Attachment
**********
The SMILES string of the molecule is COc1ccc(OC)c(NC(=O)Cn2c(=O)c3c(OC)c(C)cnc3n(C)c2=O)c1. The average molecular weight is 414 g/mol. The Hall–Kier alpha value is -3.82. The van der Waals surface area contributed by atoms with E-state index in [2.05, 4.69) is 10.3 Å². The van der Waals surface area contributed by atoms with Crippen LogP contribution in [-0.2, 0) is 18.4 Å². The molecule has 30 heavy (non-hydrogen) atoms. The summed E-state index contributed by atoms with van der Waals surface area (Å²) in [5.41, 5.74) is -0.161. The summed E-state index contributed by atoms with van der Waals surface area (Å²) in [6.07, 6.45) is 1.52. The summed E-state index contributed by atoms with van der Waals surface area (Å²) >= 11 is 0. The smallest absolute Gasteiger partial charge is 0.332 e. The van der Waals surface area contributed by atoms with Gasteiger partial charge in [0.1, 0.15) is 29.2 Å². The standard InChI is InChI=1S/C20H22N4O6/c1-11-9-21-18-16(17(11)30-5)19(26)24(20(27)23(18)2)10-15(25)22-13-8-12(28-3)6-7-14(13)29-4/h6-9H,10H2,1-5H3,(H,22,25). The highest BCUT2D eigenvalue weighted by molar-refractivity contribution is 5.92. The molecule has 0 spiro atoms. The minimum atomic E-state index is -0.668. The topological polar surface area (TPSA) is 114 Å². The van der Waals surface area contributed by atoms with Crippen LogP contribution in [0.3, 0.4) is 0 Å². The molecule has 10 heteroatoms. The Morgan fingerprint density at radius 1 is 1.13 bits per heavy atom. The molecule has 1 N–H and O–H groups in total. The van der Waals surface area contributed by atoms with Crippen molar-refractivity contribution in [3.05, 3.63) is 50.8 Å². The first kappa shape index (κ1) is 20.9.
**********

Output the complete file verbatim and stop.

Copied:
The SMILES string of the molecule is COc1ccc(OC)c(NC(=O)Cn2c(=O)c3c(OC)c(C)cnc3n(C)c2=O)c1. The average molecular weight is 414 g/mol. The Hall–Kier alpha value is -3.82. The van der Waals surface area contributed by atoms with E-state index in [2.05, 4.69) is 10.3 Å². The van der Waals surface area contributed by atoms with Crippen LogP contribution in [-0.2, 0) is 18.4 Å². The molecule has 30 heavy (non-hydrogen) atoms. The summed E-state index contributed by atoms with van der Waals surface area (Å²) in [5.41, 5.74) is -0.161. The summed E-state index contributed by atoms with van der Waals surface area (Å²) in [6.07, 6.45) is 1.52. The summed E-state index contributed by atoms with van der Waals surface area (Å²) >= 11 is 0. The smallest absolute Gasteiger partial charge is 0.332 e. The van der Waals surface area contributed by atoms with Gasteiger partial charge in [0.1, 0.15) is 29.2 Å². The standard InChI is InChI=1S/C20H22N4O6/c1-11-9-21-18-16(17(11)30-5)19(26)24(20(27)23(18)2)10-15(25)22-13-8-12(28-3)6-7-14(13)29-4/h6-9H,10H2,1-5H3,(H,22,25). The highest BCUT2D eigenvalue weighted by molar-refractivity contribution is 5.92. The molecule has 0 spiro atoms. The minimum atomic E-state index is -0.668. The topological polar surface area (TPSA) is 114 Å². The van der Waals surface area contributed by atoms with Crippen LogP contribution in [0.3, 0.4) is 0 Å². The molecule has 10 heteroatoms. The Morgan fingerprint density at radius 1 is 1.13 bits per heavy atom. The molecule has 1 N–H and O–H groups in total. The van der Waals surface area contributed by atoms with Crippen molar-refractivity contribution in [3.05, 3.63) is 50.8 Å². The first kappa shape index (κ1) is 20.9.